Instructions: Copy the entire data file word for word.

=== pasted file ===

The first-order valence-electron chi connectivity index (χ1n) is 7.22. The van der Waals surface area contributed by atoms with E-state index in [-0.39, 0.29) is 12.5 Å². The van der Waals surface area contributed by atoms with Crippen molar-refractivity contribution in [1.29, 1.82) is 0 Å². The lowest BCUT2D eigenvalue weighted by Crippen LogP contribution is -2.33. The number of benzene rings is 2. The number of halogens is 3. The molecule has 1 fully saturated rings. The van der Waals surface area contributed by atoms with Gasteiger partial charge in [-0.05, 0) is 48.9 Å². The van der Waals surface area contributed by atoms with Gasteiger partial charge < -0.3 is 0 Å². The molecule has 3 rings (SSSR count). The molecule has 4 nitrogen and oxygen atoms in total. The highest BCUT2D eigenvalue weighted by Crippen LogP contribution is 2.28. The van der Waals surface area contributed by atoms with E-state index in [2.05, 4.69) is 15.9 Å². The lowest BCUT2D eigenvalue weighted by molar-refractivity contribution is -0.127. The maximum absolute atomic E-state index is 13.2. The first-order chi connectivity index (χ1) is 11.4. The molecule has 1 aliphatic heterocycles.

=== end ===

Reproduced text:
The first-order valence-electron chi connectivity index (χ1n) is 7.22. The van der Waals surface area contributed by atoms with E-state index in [-0.39, 0.29) is 12.5 Å². The van der Waals surface area contributed by atoms with Crippen molar-refractivity contribution in [1.29, 1.82) is 0 Å². The lowest BCUT2D eigenvalue weighted by Crippen LogP contribution is -2.33. The number of benzene rings is 2. The number of halogens is 3. The molecule has 1 fully saturated rings. The van der Waals surface area contributed by atoms with Gasteiger partial charge in [-0.05, 0) is 48.9 Å². The van der Waals surface area contributed by atoms with Gasteiger partial charge < -0.3 is 0 Å². The molecule has 3 rings (SSSR count). The molecule has 4 nitrogen and oxygen atoms in total. The highest BCUT2D eigenvalue weighted by Crippen LogP contribution is 2.28. The van der Waals surface area contributed by atoms with E-state index in [2.05, 4.69) is 15.9 Å². The lowest BCUT2D eigenvalue weighted by molar-refractivity contribution is -0.127. The maximum absolute atomic E-state index is 13.2. The first-order chi connectivity index (χ1) is 11.4. The molecule has 1 aliphatic heterocycles.